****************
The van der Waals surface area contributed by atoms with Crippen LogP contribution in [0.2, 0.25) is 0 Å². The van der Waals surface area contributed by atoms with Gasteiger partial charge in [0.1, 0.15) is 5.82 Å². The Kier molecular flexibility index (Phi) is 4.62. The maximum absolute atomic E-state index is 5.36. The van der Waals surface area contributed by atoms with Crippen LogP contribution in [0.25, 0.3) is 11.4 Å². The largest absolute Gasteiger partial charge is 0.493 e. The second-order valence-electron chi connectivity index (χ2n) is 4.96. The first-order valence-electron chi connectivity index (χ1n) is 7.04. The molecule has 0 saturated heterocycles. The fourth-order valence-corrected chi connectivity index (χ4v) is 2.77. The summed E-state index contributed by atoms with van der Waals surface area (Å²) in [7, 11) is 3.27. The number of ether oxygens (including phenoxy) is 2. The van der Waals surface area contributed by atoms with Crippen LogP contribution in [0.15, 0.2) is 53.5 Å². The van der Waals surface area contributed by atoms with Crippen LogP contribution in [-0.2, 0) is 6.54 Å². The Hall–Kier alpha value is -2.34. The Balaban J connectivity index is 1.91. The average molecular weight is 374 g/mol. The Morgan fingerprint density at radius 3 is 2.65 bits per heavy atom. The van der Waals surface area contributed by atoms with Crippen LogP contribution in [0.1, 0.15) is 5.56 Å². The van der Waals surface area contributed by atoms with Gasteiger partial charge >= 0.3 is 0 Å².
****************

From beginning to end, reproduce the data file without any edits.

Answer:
The van der Waals surface area contributed by atoms with Crippen LogP contribution in [0.2, 0.25) is 0 Å². The van der Waals surface area contributed by atoms with Gasteiger partial charge in [0.1, 0.15) is 5.82 Å². The Kier molecular flexibility index (Phi) is 4.62. The maximum absolute atomic E-state index is 5.36. The van der Waals surface area contributed by atoms with Crippen LogP contribution in [0.25, 0.3) is 11.4 Å². The largest absolute Gasteiger partial charge is 0.493 e. The second-order valence-electron chi connectivity index (χ2n) is 4.96. The first-order valence-electron chi connectivity index (χ1n) is 7.04. The molecule has 0 saturated heterocycles. The fourth-order valence-corrected chi connectivity index (χ4v) is 2.77. The summed E-state index contributed by atoms with van der Waals surface area (Å²) in [7, 11) is 3.27. The number of ether oxygens (including phenoxy) is 2. The van der Waals surface area contributed by atoms with Crippen LogP contribution in [0.15, 0.2) is 53.5 Å². The van der Waals surface area contributed by atoms with Crippen LogP contribution in [-0.2, 0) is 6.54 Å². The Hall–Kier alpha value is -2.34. The Balaban J connectivity index is 1.91. The average molecular weight is 374 g/mol. The Morgan fingerprint density at radius 3 is 2.65 bits per heavy atom. The van der Waals surface area contributed by atoms with Crippen LogP contribution in [0.1, 0.15) is 5.56 Å². The van der Waals surface area contributed by atoms with Gasteiger partial charge >= 0.3 is 0 Å².